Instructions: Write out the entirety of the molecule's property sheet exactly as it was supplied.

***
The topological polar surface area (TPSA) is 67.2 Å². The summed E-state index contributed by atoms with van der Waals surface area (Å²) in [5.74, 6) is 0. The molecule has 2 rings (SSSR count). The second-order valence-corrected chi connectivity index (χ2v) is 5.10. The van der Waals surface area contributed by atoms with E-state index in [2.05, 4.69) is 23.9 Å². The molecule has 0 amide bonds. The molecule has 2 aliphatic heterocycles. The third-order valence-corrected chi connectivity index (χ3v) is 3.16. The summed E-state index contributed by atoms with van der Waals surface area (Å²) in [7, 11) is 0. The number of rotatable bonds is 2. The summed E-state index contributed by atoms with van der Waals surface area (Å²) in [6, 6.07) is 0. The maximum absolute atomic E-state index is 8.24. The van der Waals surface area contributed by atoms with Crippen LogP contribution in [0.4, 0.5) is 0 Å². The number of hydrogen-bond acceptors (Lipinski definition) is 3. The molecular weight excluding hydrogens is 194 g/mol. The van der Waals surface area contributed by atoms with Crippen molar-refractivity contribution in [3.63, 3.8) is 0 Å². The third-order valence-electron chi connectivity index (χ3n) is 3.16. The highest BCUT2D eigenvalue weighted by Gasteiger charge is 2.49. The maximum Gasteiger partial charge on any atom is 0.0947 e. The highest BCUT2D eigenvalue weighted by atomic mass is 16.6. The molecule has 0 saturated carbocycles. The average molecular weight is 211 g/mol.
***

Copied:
The topological polar surface area (TPSA) is 67.2 Å². The summed E-state index contributed by atoms with van der Waals surface area (Å²) in [5.74, 6) is 0. The molecule has 2 rings (SSSR count). The second-order valence-corrected chi connectivity index (χ2v) is 5.10. The van der Waals surface area contributed by atoms with E-state index in [2.05, 4.69) is 23.9 Å². The molecule has 0 amide bonds. The molecule has 2 aliphatic heterocycles. The third-order valence-corrected chi connectivity index (χ3v) is 3.16. The summed E-state index contributed by atoms with van der Waals surface area (Å²) in [7, 11) is 0. The number of rotatable bonds is 2. The summed E-state index contributed by atoms with van der Waals surface area (Å²) in [6, 6.07) is 0. The maximum absolute atomic E-state index is 8.24. The van der Waals surface area contributed by atoms with Crippen LogP contribution in [0.4, 0.5) is 0 Å². The number of hydrogen-bond acceptors (Lipinski definition) is 3. The molecular weight excluding hydrogens is 194 g/mol. The van der Waals surface area contributed by atoms with Crippen molar-refractivity contribution in [3.63, 3.8) is 0 Å². The third-order valence-electron chi connectivity index (χ3n) is 3.16. The highest BCUT2D eigenvalue weighted by Gasteiger charge is 2.49. The maximum Gasteiger partial charge on any atom is 0.0947 e. The highest BCUT2D eigenvalue weighted by atomic mass is 16.6. The molecule has 0 saturated carbocycles. The average molecular weight is 211 g/mol.